Research Examines Potential of Alternate Host Plant as a Trap Crop for Asian Citrus Psyllid
By Muhammad Arshad, Ph.D.
The Asian citrus psyllid (Diaphorina citri) is one of the important insect pests of all citrus cultivars and causes severe losses (up to 95 percent) to citrus plants in many countries over the globe. Both nymph and adult stages of the Asian citrus psyllid (ACP) suck the cell sap from ﬂowers, buds, leaves and young shoots. It causes leaf distortion, curling of leaves, complete defoliation, or shedding of ﬂower and leaves. ACP also carries the bacterium, Candidatus Liberibacter asiaticus, that causes citrus greening disease, also known as Huanglongbing (HLB), with yellowing and chlorosis of leaves.
The host range of ACP includes more than 25 species in the Rutaceae family (order: Sapindales), and it is well-established on almost all citrus cultivars throughout citrus producing countries. However, ACP may feed on a wide range of alternative host plants other than Rutaceae. While some of these alternative host plants may serve only as a temporary or partial host and may not be suitable for reproduction and growth of insects, these plants are important because they allow the insects to survive in the absence of their preferred hosts.
In March 2019, a new plant was added to this list of alternate hosts, when my colleagues Muhammad Irfan Ullah, Naciye Sena Çağatay, Fatma Dikmen, Asad Abdullah, and Muhammad Afzal and I reported ACP feeding on Cordia myxa plants in the south region of the state of Punjab, Pakistan, published in Southwestern Entomologist.
It was a surprise to me seeing the ACP population on C. myxa plant, as I had never heard of it being found on this host plant globally. However, throughout our observations, I have visited the C. myxa plants regularly and found that ACP is well-established (see image below) and can reproduce on this plant even in warmer months (May-July) in the Southern Punjab state of Pakistan.
Because of the important role of ACP plays as a vector of a plant disease, it is important to identify the species of plants that can act as a host, as these plants can act as bacterial reservoirs. Knowledge about the nature of ACP and the plants they live in can help in the management and control of the bacteria they carry. With each plant that the ACP accepts for feeding and probing, there is an increased risk of ACP acquiring and transmitting the bacteria, and the threat of infection may increase if their immature stages develop on those plants and then spread bacteria to other plant species as adults. Or, the threat of infection may be raised by an increase in the number of ACP at a location.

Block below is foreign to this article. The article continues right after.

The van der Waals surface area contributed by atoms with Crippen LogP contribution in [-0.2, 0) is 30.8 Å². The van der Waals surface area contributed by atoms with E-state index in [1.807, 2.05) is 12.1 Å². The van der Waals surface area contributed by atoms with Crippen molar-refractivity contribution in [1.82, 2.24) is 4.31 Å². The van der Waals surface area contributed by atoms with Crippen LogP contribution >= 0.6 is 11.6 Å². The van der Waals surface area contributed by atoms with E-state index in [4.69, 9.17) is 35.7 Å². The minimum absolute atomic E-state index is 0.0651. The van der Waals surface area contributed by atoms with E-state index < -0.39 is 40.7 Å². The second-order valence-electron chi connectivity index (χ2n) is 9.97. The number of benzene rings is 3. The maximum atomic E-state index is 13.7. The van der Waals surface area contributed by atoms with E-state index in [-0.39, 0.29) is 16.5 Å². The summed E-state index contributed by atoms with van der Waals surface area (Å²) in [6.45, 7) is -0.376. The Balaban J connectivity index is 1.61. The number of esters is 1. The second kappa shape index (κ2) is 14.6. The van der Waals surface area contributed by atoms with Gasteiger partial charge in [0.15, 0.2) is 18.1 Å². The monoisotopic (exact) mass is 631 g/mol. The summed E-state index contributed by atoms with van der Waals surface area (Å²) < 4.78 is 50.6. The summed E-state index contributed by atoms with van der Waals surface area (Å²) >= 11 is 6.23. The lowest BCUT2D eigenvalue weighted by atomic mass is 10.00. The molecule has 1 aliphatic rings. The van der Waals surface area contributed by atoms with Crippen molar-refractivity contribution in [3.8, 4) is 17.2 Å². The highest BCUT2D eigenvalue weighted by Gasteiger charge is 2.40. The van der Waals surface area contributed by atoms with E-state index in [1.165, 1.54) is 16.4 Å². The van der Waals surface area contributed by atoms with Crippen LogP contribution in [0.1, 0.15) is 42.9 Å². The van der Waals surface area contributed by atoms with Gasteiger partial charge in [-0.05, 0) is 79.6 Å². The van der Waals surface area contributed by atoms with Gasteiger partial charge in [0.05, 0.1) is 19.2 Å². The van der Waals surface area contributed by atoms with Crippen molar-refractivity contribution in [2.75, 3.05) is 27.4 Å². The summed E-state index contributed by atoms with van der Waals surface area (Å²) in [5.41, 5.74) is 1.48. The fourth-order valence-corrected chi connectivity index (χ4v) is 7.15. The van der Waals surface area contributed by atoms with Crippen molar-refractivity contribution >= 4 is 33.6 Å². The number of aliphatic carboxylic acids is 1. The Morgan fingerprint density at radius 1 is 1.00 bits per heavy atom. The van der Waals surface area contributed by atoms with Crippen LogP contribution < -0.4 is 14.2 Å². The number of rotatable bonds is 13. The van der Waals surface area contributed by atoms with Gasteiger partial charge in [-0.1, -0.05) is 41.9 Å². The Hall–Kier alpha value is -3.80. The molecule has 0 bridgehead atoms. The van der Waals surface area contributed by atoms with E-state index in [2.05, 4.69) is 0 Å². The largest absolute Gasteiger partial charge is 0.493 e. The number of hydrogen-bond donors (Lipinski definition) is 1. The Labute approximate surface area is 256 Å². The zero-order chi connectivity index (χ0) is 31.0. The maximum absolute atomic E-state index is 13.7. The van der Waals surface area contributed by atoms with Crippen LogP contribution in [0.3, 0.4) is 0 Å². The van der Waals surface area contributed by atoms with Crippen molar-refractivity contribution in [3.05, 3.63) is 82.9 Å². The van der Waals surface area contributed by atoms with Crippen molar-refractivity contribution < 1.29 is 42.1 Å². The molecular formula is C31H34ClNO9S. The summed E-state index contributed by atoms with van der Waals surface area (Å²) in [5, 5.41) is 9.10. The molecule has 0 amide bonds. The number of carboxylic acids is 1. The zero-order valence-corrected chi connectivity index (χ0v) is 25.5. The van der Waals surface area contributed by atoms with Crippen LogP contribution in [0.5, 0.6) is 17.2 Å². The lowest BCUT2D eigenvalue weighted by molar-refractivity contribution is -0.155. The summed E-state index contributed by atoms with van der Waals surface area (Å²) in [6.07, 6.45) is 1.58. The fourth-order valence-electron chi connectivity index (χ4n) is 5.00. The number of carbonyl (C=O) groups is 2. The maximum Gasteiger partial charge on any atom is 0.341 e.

Meanwhile, over-reliance on chemical controls can lead to insecticide resistance in the long-term, which presents the need for the development of alternative control strategies to suppress populations of ACP, as well as better tools to detect and monitor this bacterial vector. The development of alternative control strategies, such as trap cropping, will require a thorough understanding of ACP ecology and behavior in relation to the findings of host plants.
Use of trap cropping has been studied for the integrated pest management of various insect pests that are important vectors of plant diseases, such as leafhoppers, aphids, planthoppers, and whitefies. In trap cropping, plants are used to attract insects or other organisms away from nearby important economic crops.
To begin evaluating C. myxa‘s role as a host plant for ACP, my colleagues and I studied whether ACP found on C. myxa carried Candidatus Liberibactor asiaticus (CLas), the results of which we published in March 2020 in the Journal of Economic Entomology.
We found that, although ACP can be infected with CLas on C. myxa, bacterial levels were lower in ACP on C. myxa than on citrus cultivars, probably due to the lower ACP reproduction rates in C. myxa.
Although the bacteria were detected in ACP on C. myxa, there is need to study the CLas acquisition and transmission efficiency of ACP in C. myxa plant. If the transmission efficiency is lower in C. myxa plant, that means it would be a good host for ACP but a poor host for CLas,so it may be used as a potential trap crop to attract ACP.
This work opens the possibility of performing further studies determining the potential of C. myxa as a trap crop to manage the ACP population and, ultimately, to reduce HLB disease in citrus crops.
“Detection of Wolbachia (Rickettsiales: Anaplasmataceae) and Candidatus Liberibacter asiaticus (Rhizobiales: Rhizobiaceae) Associated With Diaphorina citri (Hemiptera: Liviidae) Collected From Citrus reticulata (Sapindales: Rutaceae) and Alternate Host, Cordia myxa (Boraginales: Boraginaceae)”
Journal of Economic Entomology
Muhammad Arshad, Ph.D., is an assistant professor (visiting faculty) in the Department of Entomology at the University of Sargodha, Pakistan. Email: firstname.lastname@example.org.